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Physics of the Auroral E-region

In this project, we study the physics of the lower ionosphere as revealed by multi-point measurements obtained by sounding rockets.

The auroral E region is a part of the ionosphere that extends from 90km up to about 150km. In situ measurements of this region are not easy, since it is too high for balloons and too low for satellites. SPIDER and SPIDER-2 sounding rocket campaigns were launched into different aurora events and have provided us with a unique dataset which allowed for the first time detailed multi-point measurements of this region. 

The main focus of this project is the data obtained by the SPIDER-2 sounding rocket, which was launched in 2020 under a pulsating aurora event. It released a number of free flying units which have provided us with a unique dataset of the lower ionosphere. By looking at the measurements of magnetic field, electric field and Langmuir data, we set out to find characteristics of pulsating aurora.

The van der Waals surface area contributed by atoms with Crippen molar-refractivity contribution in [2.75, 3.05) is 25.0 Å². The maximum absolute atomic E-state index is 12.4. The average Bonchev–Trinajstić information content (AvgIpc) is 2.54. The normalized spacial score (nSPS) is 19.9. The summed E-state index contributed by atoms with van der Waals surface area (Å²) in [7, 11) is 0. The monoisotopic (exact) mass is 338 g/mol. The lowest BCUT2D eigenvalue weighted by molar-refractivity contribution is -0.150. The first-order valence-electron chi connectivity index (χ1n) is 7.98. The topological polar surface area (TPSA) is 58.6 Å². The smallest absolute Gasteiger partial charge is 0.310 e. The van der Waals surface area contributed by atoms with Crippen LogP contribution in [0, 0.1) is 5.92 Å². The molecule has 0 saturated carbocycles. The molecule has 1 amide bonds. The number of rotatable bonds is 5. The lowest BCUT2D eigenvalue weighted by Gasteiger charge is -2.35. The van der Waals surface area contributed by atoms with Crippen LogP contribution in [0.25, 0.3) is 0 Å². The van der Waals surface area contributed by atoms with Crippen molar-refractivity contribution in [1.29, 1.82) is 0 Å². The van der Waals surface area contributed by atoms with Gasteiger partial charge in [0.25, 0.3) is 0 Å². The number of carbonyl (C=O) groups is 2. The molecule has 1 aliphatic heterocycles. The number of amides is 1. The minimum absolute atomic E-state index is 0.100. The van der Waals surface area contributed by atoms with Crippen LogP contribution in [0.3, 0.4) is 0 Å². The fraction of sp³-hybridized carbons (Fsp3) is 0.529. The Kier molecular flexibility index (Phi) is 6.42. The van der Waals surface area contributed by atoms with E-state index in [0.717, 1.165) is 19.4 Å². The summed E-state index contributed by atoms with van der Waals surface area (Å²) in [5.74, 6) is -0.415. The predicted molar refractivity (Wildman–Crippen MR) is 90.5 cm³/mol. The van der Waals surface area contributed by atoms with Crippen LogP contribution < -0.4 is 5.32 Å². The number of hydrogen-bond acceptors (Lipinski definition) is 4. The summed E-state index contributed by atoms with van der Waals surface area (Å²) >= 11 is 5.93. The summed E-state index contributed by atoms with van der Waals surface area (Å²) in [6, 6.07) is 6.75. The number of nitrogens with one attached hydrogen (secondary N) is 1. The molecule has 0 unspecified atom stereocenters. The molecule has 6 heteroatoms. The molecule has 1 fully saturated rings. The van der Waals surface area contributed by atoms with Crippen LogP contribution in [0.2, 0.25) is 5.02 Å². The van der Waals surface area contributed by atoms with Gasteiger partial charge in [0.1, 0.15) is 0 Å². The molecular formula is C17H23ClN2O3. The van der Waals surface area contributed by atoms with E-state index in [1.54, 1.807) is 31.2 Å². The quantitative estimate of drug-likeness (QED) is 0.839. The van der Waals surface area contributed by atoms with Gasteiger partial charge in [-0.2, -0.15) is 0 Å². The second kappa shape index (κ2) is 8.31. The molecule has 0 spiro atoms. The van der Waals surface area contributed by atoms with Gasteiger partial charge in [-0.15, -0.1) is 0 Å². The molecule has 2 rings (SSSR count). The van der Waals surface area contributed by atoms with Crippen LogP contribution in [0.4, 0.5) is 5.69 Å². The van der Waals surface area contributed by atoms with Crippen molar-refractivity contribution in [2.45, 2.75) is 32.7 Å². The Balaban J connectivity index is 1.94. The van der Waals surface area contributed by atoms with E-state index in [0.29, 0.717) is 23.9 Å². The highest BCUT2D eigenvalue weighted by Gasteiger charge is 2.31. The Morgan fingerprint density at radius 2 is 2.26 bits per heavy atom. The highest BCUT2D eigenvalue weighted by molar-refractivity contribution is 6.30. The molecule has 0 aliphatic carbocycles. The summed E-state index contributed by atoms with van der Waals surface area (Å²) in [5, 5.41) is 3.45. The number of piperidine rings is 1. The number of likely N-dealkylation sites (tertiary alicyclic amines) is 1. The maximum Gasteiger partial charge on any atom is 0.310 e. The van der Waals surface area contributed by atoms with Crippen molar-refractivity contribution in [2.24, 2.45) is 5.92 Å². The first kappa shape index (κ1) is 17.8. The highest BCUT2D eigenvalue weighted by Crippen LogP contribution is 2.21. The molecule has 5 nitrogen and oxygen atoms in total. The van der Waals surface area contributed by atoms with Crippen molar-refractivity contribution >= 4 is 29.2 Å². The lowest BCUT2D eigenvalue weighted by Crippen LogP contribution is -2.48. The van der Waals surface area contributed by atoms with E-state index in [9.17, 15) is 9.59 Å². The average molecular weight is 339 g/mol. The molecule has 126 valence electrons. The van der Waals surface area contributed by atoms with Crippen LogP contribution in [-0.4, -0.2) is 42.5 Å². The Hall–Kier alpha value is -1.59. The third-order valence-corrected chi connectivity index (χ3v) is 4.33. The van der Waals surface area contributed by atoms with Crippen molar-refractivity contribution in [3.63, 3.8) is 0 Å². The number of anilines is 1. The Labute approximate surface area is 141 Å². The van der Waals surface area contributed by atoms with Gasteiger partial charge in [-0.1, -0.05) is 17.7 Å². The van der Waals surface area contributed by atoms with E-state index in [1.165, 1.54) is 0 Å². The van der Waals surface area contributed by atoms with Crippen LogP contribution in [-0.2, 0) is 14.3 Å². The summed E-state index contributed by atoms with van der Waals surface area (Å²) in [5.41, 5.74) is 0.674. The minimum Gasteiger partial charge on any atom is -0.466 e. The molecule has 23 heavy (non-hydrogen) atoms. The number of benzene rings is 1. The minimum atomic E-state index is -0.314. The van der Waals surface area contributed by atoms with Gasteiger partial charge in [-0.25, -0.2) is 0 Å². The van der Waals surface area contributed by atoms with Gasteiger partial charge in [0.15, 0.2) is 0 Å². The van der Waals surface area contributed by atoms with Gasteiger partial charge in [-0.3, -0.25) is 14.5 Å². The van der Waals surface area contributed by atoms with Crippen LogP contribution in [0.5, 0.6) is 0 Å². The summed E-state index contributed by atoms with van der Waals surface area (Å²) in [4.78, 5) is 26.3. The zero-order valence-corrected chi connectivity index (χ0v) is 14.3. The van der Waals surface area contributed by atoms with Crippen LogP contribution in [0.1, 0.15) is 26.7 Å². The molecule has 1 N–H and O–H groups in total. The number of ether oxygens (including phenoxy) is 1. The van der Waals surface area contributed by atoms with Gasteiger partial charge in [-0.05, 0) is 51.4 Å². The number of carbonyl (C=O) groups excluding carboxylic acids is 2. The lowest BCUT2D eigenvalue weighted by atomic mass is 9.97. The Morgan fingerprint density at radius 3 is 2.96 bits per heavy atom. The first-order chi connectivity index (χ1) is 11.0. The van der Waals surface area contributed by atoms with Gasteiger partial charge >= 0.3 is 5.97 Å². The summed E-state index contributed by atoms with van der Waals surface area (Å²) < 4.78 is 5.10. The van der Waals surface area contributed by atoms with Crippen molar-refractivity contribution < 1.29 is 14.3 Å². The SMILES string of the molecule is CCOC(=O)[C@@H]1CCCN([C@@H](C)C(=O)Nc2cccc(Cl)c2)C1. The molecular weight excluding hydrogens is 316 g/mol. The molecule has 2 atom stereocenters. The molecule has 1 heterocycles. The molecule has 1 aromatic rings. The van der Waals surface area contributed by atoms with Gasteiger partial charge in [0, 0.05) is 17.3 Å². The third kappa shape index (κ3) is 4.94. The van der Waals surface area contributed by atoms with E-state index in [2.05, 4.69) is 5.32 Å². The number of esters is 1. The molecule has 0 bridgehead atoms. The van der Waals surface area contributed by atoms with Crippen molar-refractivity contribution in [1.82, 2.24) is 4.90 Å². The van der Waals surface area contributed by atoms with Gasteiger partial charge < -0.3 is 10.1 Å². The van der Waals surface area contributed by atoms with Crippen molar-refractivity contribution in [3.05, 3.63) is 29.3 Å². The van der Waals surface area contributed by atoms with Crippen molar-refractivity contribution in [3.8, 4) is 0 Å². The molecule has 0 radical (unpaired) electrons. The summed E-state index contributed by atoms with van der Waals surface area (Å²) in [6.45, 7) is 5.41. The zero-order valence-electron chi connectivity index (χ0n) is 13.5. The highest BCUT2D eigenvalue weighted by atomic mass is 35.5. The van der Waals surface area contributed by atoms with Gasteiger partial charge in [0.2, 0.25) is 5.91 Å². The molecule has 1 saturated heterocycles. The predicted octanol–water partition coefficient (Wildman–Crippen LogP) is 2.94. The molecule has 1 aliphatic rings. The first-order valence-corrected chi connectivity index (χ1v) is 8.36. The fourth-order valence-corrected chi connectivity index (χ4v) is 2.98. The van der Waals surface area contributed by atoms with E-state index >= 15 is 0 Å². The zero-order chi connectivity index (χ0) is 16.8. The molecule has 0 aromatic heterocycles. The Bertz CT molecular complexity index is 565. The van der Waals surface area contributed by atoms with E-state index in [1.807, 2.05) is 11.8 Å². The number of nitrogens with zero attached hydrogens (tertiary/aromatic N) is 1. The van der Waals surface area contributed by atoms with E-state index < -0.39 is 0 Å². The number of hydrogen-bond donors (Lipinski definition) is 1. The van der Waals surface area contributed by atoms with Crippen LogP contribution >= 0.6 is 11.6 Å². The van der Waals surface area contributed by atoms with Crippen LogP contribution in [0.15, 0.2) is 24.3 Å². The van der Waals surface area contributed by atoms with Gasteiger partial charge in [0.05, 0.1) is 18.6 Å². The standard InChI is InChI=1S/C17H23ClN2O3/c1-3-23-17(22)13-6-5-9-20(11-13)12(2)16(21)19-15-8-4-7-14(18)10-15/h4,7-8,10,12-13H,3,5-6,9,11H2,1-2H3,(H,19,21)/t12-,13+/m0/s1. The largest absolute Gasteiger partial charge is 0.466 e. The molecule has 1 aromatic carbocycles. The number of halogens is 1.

Some of the questions we want to answer are:

  • What is the spatial/temporal variation of the auroral current closure in the lower ionosphere?
  • What is the response of the ionospheric E region electron concentration and temperatures to varying auroral precipitation?
  • What is the contribution of small scale structuring in plasma, currents and electric fields to the energetics of the lower thermosphere?

Funding agency: SNSA